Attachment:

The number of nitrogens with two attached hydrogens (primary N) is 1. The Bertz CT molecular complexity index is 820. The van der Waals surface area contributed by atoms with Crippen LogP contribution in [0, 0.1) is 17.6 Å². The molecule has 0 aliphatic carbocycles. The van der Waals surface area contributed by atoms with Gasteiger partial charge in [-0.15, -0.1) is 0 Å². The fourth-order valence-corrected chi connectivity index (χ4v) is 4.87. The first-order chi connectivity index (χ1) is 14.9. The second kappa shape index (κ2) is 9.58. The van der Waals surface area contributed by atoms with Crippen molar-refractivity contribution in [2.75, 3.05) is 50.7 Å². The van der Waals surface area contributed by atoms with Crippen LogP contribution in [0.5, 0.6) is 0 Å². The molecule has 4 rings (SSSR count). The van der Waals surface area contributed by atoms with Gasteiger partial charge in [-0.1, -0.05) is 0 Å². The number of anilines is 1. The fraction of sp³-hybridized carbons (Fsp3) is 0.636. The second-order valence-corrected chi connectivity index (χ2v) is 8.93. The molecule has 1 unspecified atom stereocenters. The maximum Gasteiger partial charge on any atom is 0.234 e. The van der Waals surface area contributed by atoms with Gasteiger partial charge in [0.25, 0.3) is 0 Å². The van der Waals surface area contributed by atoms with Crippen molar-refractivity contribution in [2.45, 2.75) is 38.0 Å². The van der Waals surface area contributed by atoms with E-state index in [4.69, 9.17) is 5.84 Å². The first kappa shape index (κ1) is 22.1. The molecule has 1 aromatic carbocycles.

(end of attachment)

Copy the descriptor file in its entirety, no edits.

The number of nitrogens with two attached hydrogens (primary N) is 1. The Bertz CT molecular complexity index is 820. The van der Waals surface area contributed by atoms with Crippen LogP contribution in [0, 0.1) is 17.6 Å². The molecule has 0 aliphatic carbocycles. The van der Waals surface area contributed by atoms with Gasteiger partial charge in [-0.15, -0.1) is 0 Å². The fourth-order valence-corrected chi connectivity index (χ4v) is 4.87. The first-order chi connectivity index (χ1) is 14.9. The second kappa shape index (κ2) is 9.58. The van der Waals surface area contributed by atoms with Crippen molar-refractivity contribution in [2.75, 3.05) is 50.7 Å². The van der Waals surface area contributed by atoms with Crippen LogP contribution in [0.5, 0.6) is 0 Å². The molecule has 4 rings (SSSR count). The van der Waals surface area contributed by atoms with Gasteiger partial charge in [-0.1, -0.05) is 0 Å². The number of anilines is 1. The fraction of sp³-hybridized carbons (Fsp3) is 0.636. The second-order valence-corrected chi connectivity index (χ2v) is 8.93. The molecule has 1 unspecified atom stereocenters. The maximum Gasteiger partial charge on any atom is 0.234 e. The van der Waals surface area contributed by atoms with Gasteiger partial charge in [0.25, 0.3) is 0 Å². The van der Waals surface area contributed by atoms with Crippen molar-refractivity contribution in [2.45, 2.75) is 38.0 Å². The van der Waals surface area contributed by atoms with E-state index in [4.69, 9.17) is 5.84 Å². The first kappa shape index (κ1) is 22.1. The molecule has 1 aromatic carbocycles.